, Volume 63, Issue 1, pp 47-53

Ventilatorinduzierte diaphragmale Dysfunktion

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Zusammenfassung

Die mechanische Beatmung ist für Patienten mit respiratorischem Versagen oder im Rahmen der tiefen Sedierung lebensrettend. Während kontinuierlicher mandatorischer Beatmung ist das Diaphragma inaktiviert und unterliegt einer pathophysiologischen Kaskade, die zum Kraftverlust und zur Verringerung der Muskelfasermasse führt. Diese Prozesse sind im Gegensatz zur peripheren Skelettmuskulatur bereits nach 12 h nachweisbar und haben Einfluss auf die Beatmungsentwöhnung von Intensivpatienten – und damit auf Letalität sowie Morbidität. Studien der letzten Jahre haben tierexperimentell die pathophysiologischen Zusammenhänge untersucht und sind durch klinische Untersuchungen bestätigt worden. Diese Übersicht beschreibt die biochemischen Zusammenhänge, Einflüsse von Pharmaka und Interventionen zur Prophylaxe.

Abstract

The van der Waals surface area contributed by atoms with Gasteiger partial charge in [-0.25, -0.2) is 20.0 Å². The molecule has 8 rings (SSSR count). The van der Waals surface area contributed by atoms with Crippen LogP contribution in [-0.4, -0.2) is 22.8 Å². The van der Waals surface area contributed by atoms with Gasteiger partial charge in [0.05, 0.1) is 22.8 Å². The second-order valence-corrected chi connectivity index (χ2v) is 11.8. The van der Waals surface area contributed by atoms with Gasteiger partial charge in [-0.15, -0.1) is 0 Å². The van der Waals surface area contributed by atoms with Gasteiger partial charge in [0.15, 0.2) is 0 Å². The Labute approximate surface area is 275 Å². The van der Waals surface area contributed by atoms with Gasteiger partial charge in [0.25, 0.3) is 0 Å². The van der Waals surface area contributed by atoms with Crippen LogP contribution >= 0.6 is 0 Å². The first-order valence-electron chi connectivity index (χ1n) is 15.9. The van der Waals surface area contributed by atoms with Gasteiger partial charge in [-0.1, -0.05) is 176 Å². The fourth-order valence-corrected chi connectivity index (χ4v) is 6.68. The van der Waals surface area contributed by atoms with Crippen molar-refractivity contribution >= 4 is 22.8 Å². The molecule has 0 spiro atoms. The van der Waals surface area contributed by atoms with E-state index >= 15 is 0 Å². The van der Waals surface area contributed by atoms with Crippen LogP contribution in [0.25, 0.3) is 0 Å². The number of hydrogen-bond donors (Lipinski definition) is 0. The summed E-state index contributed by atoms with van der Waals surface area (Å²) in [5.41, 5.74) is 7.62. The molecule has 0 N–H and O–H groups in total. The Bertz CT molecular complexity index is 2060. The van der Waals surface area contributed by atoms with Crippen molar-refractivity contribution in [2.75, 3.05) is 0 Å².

Mechanical ventilation is a life-saving intervention for patients with respiratory failure or during deep sedation. During continuous mandatory ventilation the diaphragm remains inactive, which activates pathophysiological cascades leading to a loss of contractile force and muscle mass (collectively referred to as ventilator-induced diaphragm dysfunction, VIDD). In contrast to peripheral skeletal muscles this process is rapid and develops after as little as 12 h and has a profound influence on weaning patients from mechanical ventilation as well as increased incidences of morbidity and mortality. In recent years, animal experiments have revealed pathophysiological mechanisms which have been confirmed in humans. One major mechanism is the mitochondrial generation of reactive oxygen species that have been shown to damage contractile proteins and facilitate protease activation. Besides atrophy due to inactivity, drug interactions can induce further muscle atrophy. Data from animal research concerning the influence of corticosteroids emphasize a dose-dependent influence on diaphragm atrophy and function although the clinical interpretation in intensive care patients (ICU) patients might be difficult. Levosimendan has also been proven to increase diaphragm contractile forces in humans which may prove to be helpful for patients experiencing difficult weaning. Additionally, antioxidant drugs that scavenge reactive oxygen species have been demonstrated to protect the diaphragm from VIDD in several animal studies. The translation of these drugs into the IUC setting might protect patients from VIDD and facilitate the weaning process.